Original URL: http://www.theregister.co.uk/2005/12/07/icanb_bc_cift/

So who is funding the CFIT and why?

Meet Rob Hall, Canada's Mr Internet

By Kieren McCarthy

Posted in Media, 7th December 2005 12:19 GMT

Every delegate at the last week's ICANN conference in Vancouver was handed a free bag with an enormous sponsorship logo for an organisation called CFIT.

CFIT also featured in ICANN delegates' lives every morning when they picked up the free newspaper left outside their hotel room. It came wrapped in a CFIT plastic bag. Inside was a press release from CFIT telling them what happened yesterday. Well, from CFIT's perspective. The organisation also had a big stand next to the main conference room at the Westin Hotel, where it handed out a variety of free CFIT-branded goodies.

But what was strange was that no-one had ever heard of CFIT before. Hardly surprising since it didn't exist until a fortnight ago.

Nonetheless in that very short time, it has managed to make quite an impact. Not least because it is suing the very organisation it has named itself after. CFIT stands for Coalition for ICANN Transparency.

Fit to fight

And it is ICANN - the internet's overseeing organisation - that recently had to fight a temporary injunction order against it by CFIT in a Californian court. ICANN beat the injunction, but the legal fight is only delayed. CFIT has been creating trouble elsewhere for ICANN. It has formally complained to the European Commission, causing it to open an investigation file on ICANN.

And it has also filed a request under the US Freedom of Information Act, asking for all correspondence sent between the US Department of Justice, Department of Commerce, ICANN and top internet company VeriSign over the retendering of the contracts for the dotcom and dotnet registries.

So who is behind this extremely effective - and expensive - lobbying campaign and why are they doing it?

The answer is not immediately obvious. CFIT may stand for Coalition for ICANN Transparency, but when it comes to transparency, CFIT is itself somewhat lacking - sparking one ICANN Board member to register www.cfitt.info - the Coalition for ICANN Transparency Transparency.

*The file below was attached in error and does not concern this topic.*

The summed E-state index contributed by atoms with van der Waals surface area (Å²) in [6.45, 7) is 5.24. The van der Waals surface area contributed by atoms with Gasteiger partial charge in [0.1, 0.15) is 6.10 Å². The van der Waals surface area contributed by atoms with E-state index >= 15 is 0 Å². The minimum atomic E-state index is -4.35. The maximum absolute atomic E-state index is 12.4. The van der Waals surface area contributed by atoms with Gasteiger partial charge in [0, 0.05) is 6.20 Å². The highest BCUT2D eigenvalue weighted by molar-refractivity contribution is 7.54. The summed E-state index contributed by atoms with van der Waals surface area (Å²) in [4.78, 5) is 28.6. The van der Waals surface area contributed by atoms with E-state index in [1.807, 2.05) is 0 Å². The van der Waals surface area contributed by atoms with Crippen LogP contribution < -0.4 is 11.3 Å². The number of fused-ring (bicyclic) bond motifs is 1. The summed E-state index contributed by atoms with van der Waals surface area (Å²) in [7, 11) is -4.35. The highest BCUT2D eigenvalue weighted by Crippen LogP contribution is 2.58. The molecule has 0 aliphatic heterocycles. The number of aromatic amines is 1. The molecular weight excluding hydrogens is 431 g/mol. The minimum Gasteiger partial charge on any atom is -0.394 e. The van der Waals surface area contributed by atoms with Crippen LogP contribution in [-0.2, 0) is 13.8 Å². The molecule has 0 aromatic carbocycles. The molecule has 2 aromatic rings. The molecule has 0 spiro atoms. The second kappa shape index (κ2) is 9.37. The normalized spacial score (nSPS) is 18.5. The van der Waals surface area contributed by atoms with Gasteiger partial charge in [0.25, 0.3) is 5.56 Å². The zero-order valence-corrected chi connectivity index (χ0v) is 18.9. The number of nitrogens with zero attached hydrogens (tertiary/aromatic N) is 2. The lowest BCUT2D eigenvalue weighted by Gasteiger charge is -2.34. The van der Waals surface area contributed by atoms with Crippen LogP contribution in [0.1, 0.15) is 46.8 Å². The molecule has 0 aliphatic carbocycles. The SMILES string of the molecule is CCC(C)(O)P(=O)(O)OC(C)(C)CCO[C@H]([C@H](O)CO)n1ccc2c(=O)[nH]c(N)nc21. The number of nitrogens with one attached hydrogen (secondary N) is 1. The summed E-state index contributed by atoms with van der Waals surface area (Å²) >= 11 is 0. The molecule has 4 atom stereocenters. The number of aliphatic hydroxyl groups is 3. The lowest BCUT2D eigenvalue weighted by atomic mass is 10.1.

CFIT is trying to represent itself as a wide lobbying body with the average Net user's interests at heart, but in reality it is the creation of multi-millionaire Rob Hall - Canada's most prolific and significant internet user.

Hall started one of Canada's first ISPs, founded the Canadian Internet Regulatory Authority (CIRA) and now heads a company that boasts over a quarter of a million Canadian customers and millions of pounds of turnover every year.

CFIT accepts PayPal donations on its site and lists several companies as its main sponsors, but the PayPal trickles, if there are any, are irrelevant. All the companies supporting the "coalition" are owned by the same parent company - Momentous.ca.

CFIT's board of directors are made up of Momentous' employees or close associates. Its head is Momentous' lawyer, others are heads of its various companies.

We estimate that its lobbying effort so far has cost around $200,000, so why is it worth so much to Momentous to put ICANN under pressure - and why does it want to appear to be pushing an industry consensus, rather than the interests of just one company?

The answer lies in the new dotcom contract, announced last month between ICANN and VeriSign. The contract has been the subject of intense scrutiny and criticism, not least because it gives VeriSign control of all dotcoms domain names forever, plus allows the company to raise prices by seven per cent a year.

But what Momentous really doesn't like is the fact that VeriSign will be given control of expiring domain names i.e. those domains registered once but which, for whatever reason, the original registrants have decided not to pay to re-register once they expire.

dot com redux

With tens of millions of domains registered there are very few usable dotcoms left, making the market in renewed domains the internet's exploding market. And Momentous has invested millions in grabbing as much of it as possible.

Currently there is a mad scramble for domains whenever they expire. Dozens of companies make literally thousands of requests every second on VeriSign's computers the moment that a domain is released. It's an electronic free-for-all where firepower wins. The more requests you send, the greater your chances of success.

This has resulted in some companies spending huge sums to sway the process in their favour. One of Momentous' tactics has been to register dozens of domain name registrars (the only companies allowed to buy domains direct from VeriSign), in order to boost their chances.

But if the current contract goes ahead, VeriSign will have automatic ownership of all expiring domains and companies will have to work within VeriSign's own framework to get hold of domains.

To a certain degree, Momentous is using the irritation from other internet consitutencies within ICANN over the contract to push home its point. But that fact is unlikely to bother those who agree with the wider contract criticisms.

Who it will bother is ICANN, Verisign and - if the freedom of information request turns up any evidence of unfair interference - the US government itself. ®